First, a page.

Sustainability and the circular economy are 2 of the biggest drivers right now. Again, these are topics that even large companies cannot tackle on their own. We are all struggling with the new business mandate of “going green”, so it is helpful—it sharpens our minds—to sit and brainstorm about its meaning. Some companies are more engaged in the process than others, and I believe this really comes down to the people managing the affected areas. As is always the case, some are more forward-thinking and active than others. Those driving sustainability, circular economy and related regulatory affairs issues are making others aware of how complex the entire field is and that we need to head in the same general direction to succeed—because going it alone will hamper individual company success and the Industry as a whole.
Our biggest goal is to help our Members deal constructively with sustainability—which is why we have just launched our Flagship Sustainability Project “Translating the European Green Deal to Afera Members” focussed on waste management, calculation methods, advocacy and information exchange. It is technologies and applications which fit into the EGD and Circular Economy Action Plan that are going to fuel the future of the Industry. Businesses that do not get this now will eventually arrive where we all need to be but much more painfully. And they may actually lose along the way to companies that pick up green practices and technologies more quickly and less expensively. It is having the correct information and perspective to determine what choices have to be made and when, that is most important to companies in today’s business environment.
Identifying the trends critical to success
Stepping away from advocating certain technologies, practices or policies, Afera’s job is actually to make our Members aware in a timely manner of the important trends and topics critical for future success. This goes for sustainability, repairability, recycling and renewables, especially for adhesives, carrier and liner makers, who are at the forefront of the Industry in these areas. The suppliers, which are often larger than tape manufacturers, are frequently the innovators—treating chemical and environmental regulatory developments as opportunities—basically dictating the trends. We are keeping our ears to the ground in order to identify what is important and make this part of our marketing agenda. I am also really pleased that we are teaming up with associations in adjacent technologies, such as the aforementioned FEICA, to co-operate on key issues of overlapping interest.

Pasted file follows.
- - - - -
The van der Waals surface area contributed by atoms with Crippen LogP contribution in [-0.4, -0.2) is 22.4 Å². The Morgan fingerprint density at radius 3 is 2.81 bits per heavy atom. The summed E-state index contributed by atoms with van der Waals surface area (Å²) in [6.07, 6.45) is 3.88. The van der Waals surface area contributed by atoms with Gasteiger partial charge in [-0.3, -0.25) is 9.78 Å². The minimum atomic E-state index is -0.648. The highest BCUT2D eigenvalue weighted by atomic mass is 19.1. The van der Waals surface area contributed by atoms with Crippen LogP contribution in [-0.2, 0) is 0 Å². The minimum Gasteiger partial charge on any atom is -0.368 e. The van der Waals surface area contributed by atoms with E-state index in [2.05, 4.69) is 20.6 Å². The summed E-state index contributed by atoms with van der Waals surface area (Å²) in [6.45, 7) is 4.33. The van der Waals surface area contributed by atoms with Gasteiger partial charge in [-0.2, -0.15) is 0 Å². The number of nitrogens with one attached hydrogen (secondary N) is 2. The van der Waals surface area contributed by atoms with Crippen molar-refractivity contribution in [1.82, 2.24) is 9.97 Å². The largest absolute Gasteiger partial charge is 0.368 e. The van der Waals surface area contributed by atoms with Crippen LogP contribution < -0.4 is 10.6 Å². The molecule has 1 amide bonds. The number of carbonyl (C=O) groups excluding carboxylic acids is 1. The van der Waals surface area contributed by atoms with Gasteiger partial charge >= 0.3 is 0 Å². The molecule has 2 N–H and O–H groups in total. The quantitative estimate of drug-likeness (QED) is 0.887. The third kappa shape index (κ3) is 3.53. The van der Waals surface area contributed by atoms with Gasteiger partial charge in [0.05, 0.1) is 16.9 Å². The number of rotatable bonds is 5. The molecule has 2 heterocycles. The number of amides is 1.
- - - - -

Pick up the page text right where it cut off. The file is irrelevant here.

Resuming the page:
The first step in rolling out our Flagship Sustainability Project is not only making Members aware of the EGD but actually making them nervous about it. This niggling fear will keep them honed in on it and lead them to realise precisely which issues they may have to deal with according to the developing legislation. For example, disclosing waste streams to the European Commission has already been required in some countries and will soon apply to everyone in the E.U. We know that all our Members need to realise and embrace this. If Afera can facilitate companies’ learning all they need to know about this and other Industry developments, then we have done our job.
Read ISGATEC’s latest article on Mr. Smit „Industriell genutzte Klebebänder brauchen Influencer – in vielfacher Hinsicht“ here.
Mr. Smit will speak at ISGATEC’s newly created online forum on “Adhesive tapes for industrial applications. Technology. Potential. Practise.” 8-9 June 2021, 9-13.00 CET. Afera Members will receive 25% off when registering (indicate this is in the “remarks” section).